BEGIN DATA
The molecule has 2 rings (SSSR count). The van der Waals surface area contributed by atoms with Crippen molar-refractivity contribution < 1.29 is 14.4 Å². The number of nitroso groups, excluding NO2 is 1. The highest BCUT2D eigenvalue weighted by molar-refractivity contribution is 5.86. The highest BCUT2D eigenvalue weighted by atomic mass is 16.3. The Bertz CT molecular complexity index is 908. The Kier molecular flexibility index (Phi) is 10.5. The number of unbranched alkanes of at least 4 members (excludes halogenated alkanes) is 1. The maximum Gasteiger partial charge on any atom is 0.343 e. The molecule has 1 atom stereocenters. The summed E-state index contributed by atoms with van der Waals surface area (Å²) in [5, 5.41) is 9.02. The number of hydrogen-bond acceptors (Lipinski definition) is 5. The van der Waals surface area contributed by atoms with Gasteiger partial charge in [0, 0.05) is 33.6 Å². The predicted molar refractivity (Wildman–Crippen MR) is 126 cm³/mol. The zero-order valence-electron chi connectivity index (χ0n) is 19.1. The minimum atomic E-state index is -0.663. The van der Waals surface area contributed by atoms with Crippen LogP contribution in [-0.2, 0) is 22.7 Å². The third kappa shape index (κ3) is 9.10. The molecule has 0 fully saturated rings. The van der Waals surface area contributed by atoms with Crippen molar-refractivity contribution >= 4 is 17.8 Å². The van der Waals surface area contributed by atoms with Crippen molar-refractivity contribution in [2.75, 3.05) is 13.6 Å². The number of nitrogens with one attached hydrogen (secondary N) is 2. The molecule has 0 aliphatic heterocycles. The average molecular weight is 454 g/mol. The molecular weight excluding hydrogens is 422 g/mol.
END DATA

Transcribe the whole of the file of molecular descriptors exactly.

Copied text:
The molecule has 2 rings (SSSR count). The van der Waals surface area contributed by atoms with Crippen molar-refractivity contribution < 1.29 is 14.4 Å². The number of nitroso groups, excluding NO2 is 1. The highest BCUT2D eigenvalue weighted by molar-refractivity contribution is 5.86. The highest BCUT2D eigenvalue weighted by atomic mass is 16.3. The Bertz CT molecular complexity index is 908. The Kier molecular flexibility index (Phi) is 10.5. The number of unbranched alkanes of at least 4 members (excludes halogenated alkanes) is 1. The maximum Gasteiger partial charge on any atom is 0.343 e. The molecule has 1 atom stereocenters. The summed E-state index contributed by atoms with van der Waals surface area (Å²) in [5, 5.41) is 9.02. The number of hydrogen-bond acceptors (Lipinski definition) is 5. The van der Waals surface area contributed by atoms with Gasteiger partial charge in [0, 0.05) is 33.6 Å². The predicted molar refractivity (Wildman–Crippen MR) is 126 cm³/mol. The zero-order valence-electron chi connectivity index (χ0n) is 19.1. The minimum atomic E-state index is -0.663. The van der Waals surface area contributed by atoms with Crippen LogP contribution in [-0.2, 0) is 22.7 Å². The third kappa shape index (κ3) is 9.10. The molecule has 0 fully saturated rings. The van der Waals surface area contributed by atoms with Crippen molar-refractivity contribution >= 4 is 17.8 Å². The van der Waals surface area contributed by atoms with Crippen molar-refractivity contribution in [2.75, 3.05) is 13.6 Å². The number of nitrogens with one attached hydrogen (secondary N) is 2. The molecule has 0 aliphatic heterocycles. The average molecular weight is 454 g/mol. The molecular weight excluding hydrogens is 422 g/mol.